Washington: We who?
Black: That was Marcelo [Zarvos], our composer, and Denzel’s choice. I remember when we first met with Marcelo, who I think is incredibly talented, Denzel said, “I think I feel piano, I think I feel a piano, an instrument that kind of leads us,” and Marcelo got that. … I do think he did an incredible job because it would have been easier [to go with jazz]. You’re right. At that time period, a lot of [music] was jazz in the ’50s, and the film didn’t call for that.
Washinton: August Wilson is jazz. August Wilson is classical. I’m leading with him. He didn’t need any help. I didn’t need for people to think, “Oh, this is when we’re supposed to be sad …” It’s all in the music of words … [Audience applause.]
Durling: We have to get going soon, so thank you for being here, all of you. It’s a pleasure …
Washington: The audience doesn’t get to ask questions?
Durling: Would you like them to?
Washington: Two or three. Who wants to ask a question? Yes, stand up, young lady. You like that young part, right? [Laughs.]
Audience question: In one of the opening scenes when you are on the back of a garbage truck and it stops on the street and there’s a building called Rosebud. Is that an [homage] to Orson Wells?
Washington: Yes, it was. No, I didn’t even know. [Laughs.] I had no idea. You know that’s a good question for the production designers…. I cut that movie; I’ve never seen it.
Audience question: What role did [playwright/director] Tony Kushner play in the movie?
Washinton: We talked a lot about where scenes could take place. There was writing that went on that I took out. Tony was totally unselfish in supporting me and just us just talking about where things might be …. In the play, the whole play takes place in the backyard.
Audience Question: Which play will you tackle next?
Washington: We are working on Ma Rainey right now.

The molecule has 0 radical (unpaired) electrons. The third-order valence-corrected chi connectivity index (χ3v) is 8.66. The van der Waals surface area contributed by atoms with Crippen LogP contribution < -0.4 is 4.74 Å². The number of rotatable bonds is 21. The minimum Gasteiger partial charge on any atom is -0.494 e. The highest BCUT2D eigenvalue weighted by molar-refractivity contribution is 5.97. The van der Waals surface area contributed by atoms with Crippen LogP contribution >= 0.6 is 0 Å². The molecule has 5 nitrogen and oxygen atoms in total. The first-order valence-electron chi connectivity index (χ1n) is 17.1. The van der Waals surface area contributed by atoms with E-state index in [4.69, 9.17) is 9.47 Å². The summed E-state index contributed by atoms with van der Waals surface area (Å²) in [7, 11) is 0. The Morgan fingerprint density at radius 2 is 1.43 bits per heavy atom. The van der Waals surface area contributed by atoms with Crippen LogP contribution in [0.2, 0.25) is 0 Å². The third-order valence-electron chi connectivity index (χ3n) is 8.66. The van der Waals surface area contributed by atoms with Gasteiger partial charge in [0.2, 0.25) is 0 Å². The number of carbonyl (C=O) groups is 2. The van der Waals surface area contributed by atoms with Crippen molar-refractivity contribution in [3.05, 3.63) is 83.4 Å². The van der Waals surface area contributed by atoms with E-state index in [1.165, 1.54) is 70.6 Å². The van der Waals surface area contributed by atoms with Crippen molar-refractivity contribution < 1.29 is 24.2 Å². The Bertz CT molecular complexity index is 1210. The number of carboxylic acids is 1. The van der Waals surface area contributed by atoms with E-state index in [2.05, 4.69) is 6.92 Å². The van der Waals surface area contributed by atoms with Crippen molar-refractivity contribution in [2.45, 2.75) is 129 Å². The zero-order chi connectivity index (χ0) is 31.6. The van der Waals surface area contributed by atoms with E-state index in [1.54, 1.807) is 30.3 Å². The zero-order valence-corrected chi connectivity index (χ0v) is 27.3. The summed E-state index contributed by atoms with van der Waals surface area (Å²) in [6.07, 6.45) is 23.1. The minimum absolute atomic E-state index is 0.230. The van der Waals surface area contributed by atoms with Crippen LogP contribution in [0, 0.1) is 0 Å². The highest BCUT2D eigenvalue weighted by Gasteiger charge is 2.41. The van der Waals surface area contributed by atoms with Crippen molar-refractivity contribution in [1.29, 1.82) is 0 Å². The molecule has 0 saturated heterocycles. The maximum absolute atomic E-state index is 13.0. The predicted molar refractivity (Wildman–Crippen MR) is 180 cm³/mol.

Durling: Will you be acting and directing it?
Washinton: Neither one.
Audience question: In the shots where you are directing yourself, did you do it in the scene or did you need to switch back to a director’s head set and watch a playback?
Washington: I’m used to it. [I told] Warren Beatty when I directed my first film, Antwone Fisher, that I didn’t want to be in it. He said, “No, be in it.” I said, “Why?” And he said, “Because that’s a way in that you’re used to as an actor. I said, “Oh, I never thought of it that way.” So I start to play all the parts in preparation for a film. I play all the parts, so I’m used to being in it, and in this case, we had the luxury of having done 114 performances and won all the Tony awards and everything, so we knew we had something good. And [I’ll do] four takes on myself and keep it moving. Making sure I get everybody. Especially with Viola … it is a psychologically and physically draining role. So in her big scene, I made sure we get her performance.
Denzel Washington will receive the Maltin Modern Master Award on Thursday, February 2, 8 p.m., at the Arlington Theatre (1317 State St.). For more information, see sbiff.org.